In 1984, the Dodge Grand Caravan and Plymouth Voyager pioneered the minivan concept. U.S. sales of the Grand Caravan hit their peak at 300,000 in 1996 & 1997, then hovered around the 100,000 to 150,000 range since. The Caravan lived through five design updates, the most current dating back to 2008. It remained virtually unchanged for its remaining 12 years.
As far as the mobility industry was concerned, the Dodge Caravan was the gift that gave many the blessing of affordability and mobility. It was the means that allowed customers with average incomes to afford their first wheelchair van. But, what was going to happen now that the Caravan would be discontinued? The Chrysler Pacifica had already replaced the Town & Country, but the Pacifica’s MSRP was about $8,000 higher than the Caravan. $8,000 is a massive jump for many to afford!
During the delayed termination of the Dodge Caravan, which Dodge continued to build longer than anticipated, Chrysler finally announced its replacement. Chrysler was going to build the Chrysler Voyager, a lower-cost version of the Chrysler Pacifica, to help fill the need of its large category of business being left aside. The first year of this replacement would be 2020. The year the Dodge Caravan would be discontinued. It was great news! However, this is where it gets interesting.
With the production of the Chrysler Voyager, the mobility industry could provide customers once again an affordable option once driven by the Dodge Caravan. While not exactly priced the same as the Caravan once was, the costs were closer than the Pacifica, and the vehicle was safer and much more technologically advanced.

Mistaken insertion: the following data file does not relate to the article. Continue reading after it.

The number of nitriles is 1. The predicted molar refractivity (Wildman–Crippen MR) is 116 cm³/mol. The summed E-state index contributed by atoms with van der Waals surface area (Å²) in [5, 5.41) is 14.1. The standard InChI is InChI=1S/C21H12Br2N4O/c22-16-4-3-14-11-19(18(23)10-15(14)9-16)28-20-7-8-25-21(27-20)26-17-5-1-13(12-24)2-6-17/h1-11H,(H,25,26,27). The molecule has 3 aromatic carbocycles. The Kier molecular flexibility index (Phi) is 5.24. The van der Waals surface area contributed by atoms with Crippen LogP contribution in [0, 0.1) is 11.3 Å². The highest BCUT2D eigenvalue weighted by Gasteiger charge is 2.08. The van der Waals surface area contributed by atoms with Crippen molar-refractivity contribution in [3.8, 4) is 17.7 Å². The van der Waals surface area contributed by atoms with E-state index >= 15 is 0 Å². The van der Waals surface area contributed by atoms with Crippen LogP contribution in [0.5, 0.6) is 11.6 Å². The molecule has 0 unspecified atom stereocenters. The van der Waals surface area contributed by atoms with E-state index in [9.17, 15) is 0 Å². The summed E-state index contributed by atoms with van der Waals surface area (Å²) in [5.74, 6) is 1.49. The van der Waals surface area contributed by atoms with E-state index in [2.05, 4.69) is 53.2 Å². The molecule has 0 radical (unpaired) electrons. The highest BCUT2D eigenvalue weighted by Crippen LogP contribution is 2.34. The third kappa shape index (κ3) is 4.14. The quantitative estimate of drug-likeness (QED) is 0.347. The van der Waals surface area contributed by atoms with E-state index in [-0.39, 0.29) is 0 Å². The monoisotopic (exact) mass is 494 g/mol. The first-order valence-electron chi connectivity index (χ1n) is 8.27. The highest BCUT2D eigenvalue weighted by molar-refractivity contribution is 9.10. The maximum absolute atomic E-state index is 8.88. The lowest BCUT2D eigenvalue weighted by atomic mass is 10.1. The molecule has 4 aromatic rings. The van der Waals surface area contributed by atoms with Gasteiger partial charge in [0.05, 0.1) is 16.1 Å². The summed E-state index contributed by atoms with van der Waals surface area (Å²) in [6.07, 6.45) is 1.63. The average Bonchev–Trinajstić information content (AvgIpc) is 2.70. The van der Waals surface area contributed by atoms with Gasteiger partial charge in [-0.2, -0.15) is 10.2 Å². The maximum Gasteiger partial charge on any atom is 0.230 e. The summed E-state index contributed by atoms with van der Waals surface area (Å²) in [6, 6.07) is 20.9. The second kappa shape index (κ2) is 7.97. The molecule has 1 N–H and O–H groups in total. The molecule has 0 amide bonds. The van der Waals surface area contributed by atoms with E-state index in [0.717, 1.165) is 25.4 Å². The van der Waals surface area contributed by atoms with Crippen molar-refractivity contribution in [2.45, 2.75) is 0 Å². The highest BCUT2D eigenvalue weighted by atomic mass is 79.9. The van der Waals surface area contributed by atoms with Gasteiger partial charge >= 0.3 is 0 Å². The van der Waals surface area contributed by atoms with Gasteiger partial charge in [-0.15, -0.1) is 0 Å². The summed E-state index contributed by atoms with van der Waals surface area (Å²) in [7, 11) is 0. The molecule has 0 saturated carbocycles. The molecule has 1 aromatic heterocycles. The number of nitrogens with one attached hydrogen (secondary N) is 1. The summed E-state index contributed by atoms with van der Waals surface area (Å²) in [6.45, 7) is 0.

Everything seemed good once again in the industry, then Chrysler made another announcement. After the 2021 model year, they were going to discontinue the production of the Chrysler Voyager as a vehicle for sale to the general public. Meaning, after the 2021 model year, Chrysler Voyagers would not be available for sale on a local car dealer’s lot. A huge blow and scare once again to the mobility industry, or was it?
After making the dramatic announcement, Chrysler quickly added that while it would end production of consumer sales, it would continue to build the Chrysler Voyager for its fleet customers. These customers are mainly rental companies, but BraunAbility and VMI are also considered fleet customers. Meaning, this end of the Chrysler Voyager will not affect the mobility industry, unless a manufacturer does not have fleet status. Then that manufacturer will no longer be building a new Chrysler Voyager wheelchair-accessible van after the 2021 model year.
Mobility dealers like Superior Van & Mobility, who are dealers for both BraunAbility and VMI, will continue to have the Chrysler Voyager wheelchair van for many years to come. And, to make things even better, the chassis price was reduced further for the 2022 Chrysler Voyager LX, making it less than a comparable Dodge Caravan SXT in 2020! It’s a huge win for the mobility industry and its customers.